Also, I'm unclear about this: if it was a "subcommittee," which I'm taking to mean a smaller committee made up of members of the whole, why wasn't the whole committee in attendance and able to speak to your objections? Why was it the job of this person to report back on what the committee had done? It sounds to me from your explanation like this was a "committee" that took up the task of addressing an issue that was related to its charge, but that this "committee" was not made up of members of the group with which you met?
Sounds like a useless clusterfuck to me.

P.S. Am I the only one noting that DD seems to be edging towards a "I'm the only sane person working with a bunch of crazy people" attitude, despite the fact that he seems to think he knows better than they do how to run things?

(Goodbye shared governance with that pesky tenure he abhors!)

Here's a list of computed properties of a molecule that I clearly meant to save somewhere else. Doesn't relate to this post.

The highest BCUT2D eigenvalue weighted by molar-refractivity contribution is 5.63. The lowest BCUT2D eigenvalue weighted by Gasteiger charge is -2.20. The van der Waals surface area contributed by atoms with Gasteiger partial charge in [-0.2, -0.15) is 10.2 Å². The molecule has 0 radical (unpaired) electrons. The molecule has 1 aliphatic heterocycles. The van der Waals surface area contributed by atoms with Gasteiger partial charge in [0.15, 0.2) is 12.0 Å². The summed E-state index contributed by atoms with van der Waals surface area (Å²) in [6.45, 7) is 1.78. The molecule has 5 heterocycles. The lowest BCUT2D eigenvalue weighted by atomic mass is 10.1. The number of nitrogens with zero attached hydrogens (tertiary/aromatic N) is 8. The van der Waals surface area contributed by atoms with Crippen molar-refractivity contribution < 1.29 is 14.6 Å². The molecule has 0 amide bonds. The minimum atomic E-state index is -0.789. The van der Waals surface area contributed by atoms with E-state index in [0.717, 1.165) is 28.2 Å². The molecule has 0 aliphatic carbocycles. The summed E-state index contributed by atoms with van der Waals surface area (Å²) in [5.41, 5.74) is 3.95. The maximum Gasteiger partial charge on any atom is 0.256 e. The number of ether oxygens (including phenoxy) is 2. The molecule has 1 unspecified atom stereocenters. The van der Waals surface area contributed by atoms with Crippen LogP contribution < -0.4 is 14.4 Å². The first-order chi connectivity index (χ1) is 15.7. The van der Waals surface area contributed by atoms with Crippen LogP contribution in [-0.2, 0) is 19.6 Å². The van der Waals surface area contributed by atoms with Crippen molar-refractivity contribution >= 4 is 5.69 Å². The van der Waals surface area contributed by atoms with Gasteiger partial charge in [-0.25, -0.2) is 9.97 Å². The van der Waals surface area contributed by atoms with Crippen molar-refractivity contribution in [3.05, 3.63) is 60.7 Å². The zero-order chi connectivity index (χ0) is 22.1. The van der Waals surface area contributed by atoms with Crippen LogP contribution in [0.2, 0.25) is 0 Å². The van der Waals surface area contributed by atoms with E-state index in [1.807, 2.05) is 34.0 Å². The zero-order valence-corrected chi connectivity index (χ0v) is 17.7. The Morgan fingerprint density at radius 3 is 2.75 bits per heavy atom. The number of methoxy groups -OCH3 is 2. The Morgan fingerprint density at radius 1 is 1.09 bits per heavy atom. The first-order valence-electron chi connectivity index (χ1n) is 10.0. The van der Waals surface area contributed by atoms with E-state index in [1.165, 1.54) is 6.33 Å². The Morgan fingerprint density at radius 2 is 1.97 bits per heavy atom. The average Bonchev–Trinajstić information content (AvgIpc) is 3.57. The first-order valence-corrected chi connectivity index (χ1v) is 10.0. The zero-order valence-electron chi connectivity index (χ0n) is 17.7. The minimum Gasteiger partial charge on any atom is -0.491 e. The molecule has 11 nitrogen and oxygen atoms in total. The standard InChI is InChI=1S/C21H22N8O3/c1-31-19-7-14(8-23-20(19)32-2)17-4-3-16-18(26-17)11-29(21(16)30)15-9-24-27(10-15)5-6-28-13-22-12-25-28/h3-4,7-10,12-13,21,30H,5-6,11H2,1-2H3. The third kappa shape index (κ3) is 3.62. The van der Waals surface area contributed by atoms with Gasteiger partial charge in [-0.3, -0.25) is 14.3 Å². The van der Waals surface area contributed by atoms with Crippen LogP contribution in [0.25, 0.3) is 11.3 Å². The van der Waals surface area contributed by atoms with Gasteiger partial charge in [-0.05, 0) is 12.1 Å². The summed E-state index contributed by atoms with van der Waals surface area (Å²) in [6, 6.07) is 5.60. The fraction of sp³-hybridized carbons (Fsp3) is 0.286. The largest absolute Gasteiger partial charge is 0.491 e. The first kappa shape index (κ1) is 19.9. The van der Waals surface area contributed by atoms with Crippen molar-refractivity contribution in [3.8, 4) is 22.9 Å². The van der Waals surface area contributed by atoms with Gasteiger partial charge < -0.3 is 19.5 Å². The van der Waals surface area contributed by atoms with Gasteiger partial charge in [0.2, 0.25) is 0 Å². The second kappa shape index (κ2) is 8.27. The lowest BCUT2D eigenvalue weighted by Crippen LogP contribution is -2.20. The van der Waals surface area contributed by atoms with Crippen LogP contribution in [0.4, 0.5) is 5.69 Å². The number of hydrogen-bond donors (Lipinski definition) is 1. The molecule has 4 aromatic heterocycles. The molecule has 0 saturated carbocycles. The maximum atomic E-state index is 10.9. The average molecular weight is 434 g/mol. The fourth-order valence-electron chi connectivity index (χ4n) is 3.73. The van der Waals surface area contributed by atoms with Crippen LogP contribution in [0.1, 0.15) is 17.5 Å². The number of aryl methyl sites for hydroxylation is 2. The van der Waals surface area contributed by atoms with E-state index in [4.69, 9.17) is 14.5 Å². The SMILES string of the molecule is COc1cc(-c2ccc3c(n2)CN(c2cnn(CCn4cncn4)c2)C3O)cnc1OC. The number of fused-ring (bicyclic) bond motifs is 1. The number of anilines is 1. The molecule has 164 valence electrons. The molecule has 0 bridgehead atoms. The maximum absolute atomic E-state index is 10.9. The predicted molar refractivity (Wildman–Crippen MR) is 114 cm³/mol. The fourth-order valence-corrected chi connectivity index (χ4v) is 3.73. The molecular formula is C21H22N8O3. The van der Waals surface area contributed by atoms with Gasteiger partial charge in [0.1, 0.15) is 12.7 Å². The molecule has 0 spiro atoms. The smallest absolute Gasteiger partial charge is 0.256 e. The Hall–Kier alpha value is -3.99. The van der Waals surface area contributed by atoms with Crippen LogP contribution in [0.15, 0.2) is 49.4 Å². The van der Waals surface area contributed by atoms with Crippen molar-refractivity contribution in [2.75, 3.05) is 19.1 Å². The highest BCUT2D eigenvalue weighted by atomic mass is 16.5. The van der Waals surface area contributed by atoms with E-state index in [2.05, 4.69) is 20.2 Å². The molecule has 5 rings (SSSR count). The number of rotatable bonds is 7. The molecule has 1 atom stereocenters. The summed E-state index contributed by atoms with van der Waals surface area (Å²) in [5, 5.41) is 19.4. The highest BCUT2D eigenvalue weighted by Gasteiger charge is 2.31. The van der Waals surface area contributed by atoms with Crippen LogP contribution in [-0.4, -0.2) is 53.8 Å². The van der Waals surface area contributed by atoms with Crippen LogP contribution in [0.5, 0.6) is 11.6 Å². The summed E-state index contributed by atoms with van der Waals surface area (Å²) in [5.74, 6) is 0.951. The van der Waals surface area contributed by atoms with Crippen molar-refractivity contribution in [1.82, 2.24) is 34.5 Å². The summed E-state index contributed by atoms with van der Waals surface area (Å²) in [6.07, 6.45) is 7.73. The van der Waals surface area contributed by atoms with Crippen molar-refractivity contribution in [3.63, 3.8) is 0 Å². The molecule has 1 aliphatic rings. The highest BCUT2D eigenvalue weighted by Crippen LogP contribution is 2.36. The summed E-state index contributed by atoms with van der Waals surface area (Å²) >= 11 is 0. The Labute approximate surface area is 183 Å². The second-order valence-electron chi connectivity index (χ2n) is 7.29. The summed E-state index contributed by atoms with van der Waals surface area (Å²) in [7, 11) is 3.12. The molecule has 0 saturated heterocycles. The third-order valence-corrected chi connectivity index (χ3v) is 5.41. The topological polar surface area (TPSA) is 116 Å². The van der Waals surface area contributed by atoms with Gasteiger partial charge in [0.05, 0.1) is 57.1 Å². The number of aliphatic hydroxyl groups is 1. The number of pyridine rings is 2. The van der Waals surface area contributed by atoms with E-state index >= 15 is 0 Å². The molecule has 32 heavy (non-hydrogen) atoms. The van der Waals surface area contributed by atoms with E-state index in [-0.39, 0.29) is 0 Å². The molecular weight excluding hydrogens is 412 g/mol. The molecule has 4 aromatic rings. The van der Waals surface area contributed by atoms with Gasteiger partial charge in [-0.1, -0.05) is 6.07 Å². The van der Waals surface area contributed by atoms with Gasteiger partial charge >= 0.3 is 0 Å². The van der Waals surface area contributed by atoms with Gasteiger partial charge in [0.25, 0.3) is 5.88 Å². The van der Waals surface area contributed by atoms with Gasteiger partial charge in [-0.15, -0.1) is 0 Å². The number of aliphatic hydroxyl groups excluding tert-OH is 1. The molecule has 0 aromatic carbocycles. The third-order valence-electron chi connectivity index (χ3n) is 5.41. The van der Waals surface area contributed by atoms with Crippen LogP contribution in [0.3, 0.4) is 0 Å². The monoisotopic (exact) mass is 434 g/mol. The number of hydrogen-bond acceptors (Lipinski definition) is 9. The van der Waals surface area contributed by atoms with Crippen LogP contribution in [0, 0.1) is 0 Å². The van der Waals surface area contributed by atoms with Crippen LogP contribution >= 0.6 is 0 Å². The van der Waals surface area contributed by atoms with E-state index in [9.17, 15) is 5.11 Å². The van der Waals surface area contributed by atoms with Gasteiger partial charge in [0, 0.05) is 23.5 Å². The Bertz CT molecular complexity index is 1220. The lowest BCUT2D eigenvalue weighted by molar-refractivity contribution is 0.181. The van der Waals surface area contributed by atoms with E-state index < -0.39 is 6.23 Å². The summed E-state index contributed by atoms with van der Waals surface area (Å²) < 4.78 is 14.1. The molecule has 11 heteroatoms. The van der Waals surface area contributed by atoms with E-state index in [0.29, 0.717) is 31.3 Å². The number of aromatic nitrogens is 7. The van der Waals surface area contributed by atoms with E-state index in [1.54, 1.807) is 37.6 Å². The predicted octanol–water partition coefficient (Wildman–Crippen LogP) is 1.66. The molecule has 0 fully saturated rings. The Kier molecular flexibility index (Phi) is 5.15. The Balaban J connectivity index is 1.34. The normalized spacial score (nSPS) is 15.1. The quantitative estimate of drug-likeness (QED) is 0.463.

I don't think that's fair -- it's pretty clear that there actually are a lot of ongoing problems in academia, and the fault lines are highlighted with the absurd budget cuts we've been facing.
Well, Eli would have said, thank you for conveying your committee's point of view. Since it is our job here to decide the matter, you are, of course, welcome to participate in the discussion and decision, but I must ask if you are in a position to do so or are bound to the position you presented.
Gee, guys, you all dance around when there was a perfectly good jugular to go after.

What about "I am sorry, I didn't realize you thought I was talking to you. I was talking to everyone else, attacking the dumb idea of X that your group has presented."